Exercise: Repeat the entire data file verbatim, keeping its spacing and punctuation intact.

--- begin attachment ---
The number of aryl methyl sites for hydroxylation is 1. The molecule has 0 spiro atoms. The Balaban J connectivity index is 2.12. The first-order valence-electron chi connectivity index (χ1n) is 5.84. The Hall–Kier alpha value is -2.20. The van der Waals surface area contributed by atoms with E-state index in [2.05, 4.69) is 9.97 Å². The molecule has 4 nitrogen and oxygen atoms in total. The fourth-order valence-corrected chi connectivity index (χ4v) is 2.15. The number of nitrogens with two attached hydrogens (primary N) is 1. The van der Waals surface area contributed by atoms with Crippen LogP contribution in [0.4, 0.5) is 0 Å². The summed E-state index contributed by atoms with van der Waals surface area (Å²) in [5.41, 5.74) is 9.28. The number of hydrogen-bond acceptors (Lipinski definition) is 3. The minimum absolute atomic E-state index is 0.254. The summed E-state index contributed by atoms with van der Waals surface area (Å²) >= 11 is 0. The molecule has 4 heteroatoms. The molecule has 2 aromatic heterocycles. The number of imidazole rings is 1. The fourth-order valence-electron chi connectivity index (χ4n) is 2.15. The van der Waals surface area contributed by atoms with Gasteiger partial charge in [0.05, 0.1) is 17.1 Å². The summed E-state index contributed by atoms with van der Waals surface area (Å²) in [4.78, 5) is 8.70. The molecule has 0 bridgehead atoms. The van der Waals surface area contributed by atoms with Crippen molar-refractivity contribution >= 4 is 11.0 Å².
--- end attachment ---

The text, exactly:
The number of aryl methyl sites for hydroxylation is 1. The molecule has 0 spiro atoms. The Balaban J connectivity index is 2.12. The first-order valence-electron chi connectivity index (χ1n) is 5.84. The Hall–Kier alpha value is -2.20. The van der Waals surface area contributed by atoms with E-state index in [2.05, 4.69) is 9.97 Å². The molecule has 4 nitrogen and oxygen atoms in total. The fourth-order valence-corrected chi connectivity index (χ4v) is 2.15. The number of nitrogens with two attached hydrogens (primary N) is 1. The van der Waals surface area contributed by atoms with Crippen LogP contribution in [0.4, 0.5) is 0 Å². The summed E-state index contributed by atoms with van der Waals surface area (Å²) in [5.41, 5.74) is 9.28. The number of hydrogen-bond acceptors (Lipinski definition) is 3. The minimum absolute atomic E-state index is 0.254. The summed E-state index contributed by atoms with van der Waals surface area (Å²) >= 11 is 0. The molecule has 4 heteroatoms. The molecule has 2 aromatic heterocycles. The number of imidazole rings is 1. The fourth-order valence-electron chi connectivity index (χ4n) is 2.15. The van der Waals surface area contributed by atoms with Gasteiger partial charge in [0.05, 0.1) is 17.1 Å². The summed E-state index contributed by atoms with van der Waals surface area (Å²) in [4.78, 5) is 8.70. The molecule has 0 bridgehead atoms. The van der Waals surface area contributed by atoms with Crippen molar-refractivity contribution >= 4 is 11.0 Å².